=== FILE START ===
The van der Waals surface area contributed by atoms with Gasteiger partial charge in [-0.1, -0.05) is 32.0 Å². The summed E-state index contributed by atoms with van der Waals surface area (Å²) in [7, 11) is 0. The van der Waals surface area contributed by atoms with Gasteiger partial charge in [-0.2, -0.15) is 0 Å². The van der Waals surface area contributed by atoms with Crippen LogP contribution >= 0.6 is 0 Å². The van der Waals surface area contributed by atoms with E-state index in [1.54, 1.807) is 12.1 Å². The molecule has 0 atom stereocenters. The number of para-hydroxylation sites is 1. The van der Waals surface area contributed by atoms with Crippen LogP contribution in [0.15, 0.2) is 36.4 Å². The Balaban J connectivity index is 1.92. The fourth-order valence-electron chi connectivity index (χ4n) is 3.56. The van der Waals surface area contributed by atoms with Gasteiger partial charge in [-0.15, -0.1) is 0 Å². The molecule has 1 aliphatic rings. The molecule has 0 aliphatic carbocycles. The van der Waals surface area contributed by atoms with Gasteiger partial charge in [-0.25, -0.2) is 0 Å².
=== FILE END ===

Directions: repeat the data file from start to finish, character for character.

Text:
The van der Waals surface area contributed by atoms with Gasteiger partial charge in [-0.1, -0.05) is 32.0 Å². The summed E-state index contributed by atoms with van der Waals surface area (Å²) in [7, 11) is 0. The van der Waals surface area contributed by atoms with Gasteiger partial charge in [-0.2, -0.15) is 0 Å². The van der Waals surface area contributed by atoms with Crippen LogP contribution >= 0.6 is 0 Å². The van der Waals surface area contributed by atoms with E-state index in [1.54, 1.807) is 12.1 Å². The molecule has 0 atom stereocenters. The number of para-hydroxylation sites is 1. The van der Waals surface area contributed by atoms with Crippen LogP contribution in [0.15, 0.2) is 36.4 Å². The Balaban J connectivity index is 1.92. The fourth-order valence-electron chi connectivity index (χ4n) is 3.56. The van der Waals surface area contributed by atoms with Gasteiger partial charge in [-0.15, -0.1) is 0 Å². The molecule has 1 aliphatic rings. The molecule has 0 aliphatic carbocycles. The van der Waals surface area contributed by atoms with Gasteiger partial charge in [-0.25, -0.2) is 0 Å².